Barron Von Werra Begins Tour of "Sights" After Arrival in New York City -- January 27, 1941

The incredible Oberleutnant Franz Von Werra

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Barron Von Werra Begins Tour of "Sights" After Arrival in New York City -- January 27, 1941

From the Ogdensburg Journal, January 27th, 1941

Leaving behind hm a trail of publicity which began with his capture here, Baron Franz von Werra set out today to see the sights in New York City.

The Nazi pilot told metropolitan reporters that he like the country "because these is no barbed wire here" but talked more guardedly of his exploits on the advice of German consul officials in New York.

Meanwhile, Ogdensburg officials breathed a sigh of relief after a hectic weekend which brought publicity from all sections of this country and Canada to the city. News reports and broadcasts carried the news of his capture to thousands of readers.

Still the main topic of conversation on Ogdensburg streets today was the German's capture here Friday night. The crossing of the swift St. Lawrence River in a small boat propelled by his hands was being debated still this afternoon by local residents.

The Baron left Ogdensburg a 7:45 Saturday night after bidding goodbye to newsmen at the New York Central station. he was accompanied to the train by his attorney, James Davies.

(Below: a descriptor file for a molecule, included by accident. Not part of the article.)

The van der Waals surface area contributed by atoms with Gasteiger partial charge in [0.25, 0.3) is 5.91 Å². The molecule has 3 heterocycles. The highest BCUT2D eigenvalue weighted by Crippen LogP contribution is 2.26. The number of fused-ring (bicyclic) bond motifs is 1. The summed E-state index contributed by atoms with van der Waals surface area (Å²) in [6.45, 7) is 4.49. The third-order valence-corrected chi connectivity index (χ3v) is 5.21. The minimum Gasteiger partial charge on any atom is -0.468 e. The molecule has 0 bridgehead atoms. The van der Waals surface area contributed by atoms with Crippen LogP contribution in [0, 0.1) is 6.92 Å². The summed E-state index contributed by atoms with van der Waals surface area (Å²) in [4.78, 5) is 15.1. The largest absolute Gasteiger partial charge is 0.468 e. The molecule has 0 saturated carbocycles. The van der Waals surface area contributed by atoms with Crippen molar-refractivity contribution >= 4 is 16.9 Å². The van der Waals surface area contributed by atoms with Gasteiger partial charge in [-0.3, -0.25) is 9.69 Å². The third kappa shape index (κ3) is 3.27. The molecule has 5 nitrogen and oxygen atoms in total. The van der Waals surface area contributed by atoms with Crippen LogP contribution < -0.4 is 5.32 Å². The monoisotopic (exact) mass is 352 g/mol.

Reporters entered the New York bound train at Albany and Harmon to secure interviews with von Werra and stories of these talks appear in today's editions, of many New York and other papers.

Yesterday pictures and stories of the German flyer's capture were to be found in Sunday editions throughtout the country. All of the stories mentioned Ogdensburg and details of his capture here giving the city its biggest news "break" since the maneuvers were concluded.

Baron von Werra was met at Grand Central Station in New York by a representative of the German consulate. Later he checked in at the Astor Hotel on Times Square and told newsmen that he planned to see the sights in the nation's largest city.

Still considerable bothered by his ears which were frozen i the crossing Friday evening, von Werra was wearing bandages when photographed in New York last night. He said that he would find his way back to Germany "as well as I found my way out of prison camps three times."

Knowing that International law rules out his return to Canada by American authorities, the Baron expects to be deported to his homeland where he wants to "shoot down some more planes."

Von Werra is scheduled to appear before a federal grand jury in Albany on Thursday. Immigration authorities are expected to recommend that he be deported to Germany.

--Ogdensburg Journal, Monday, January 27, 1941

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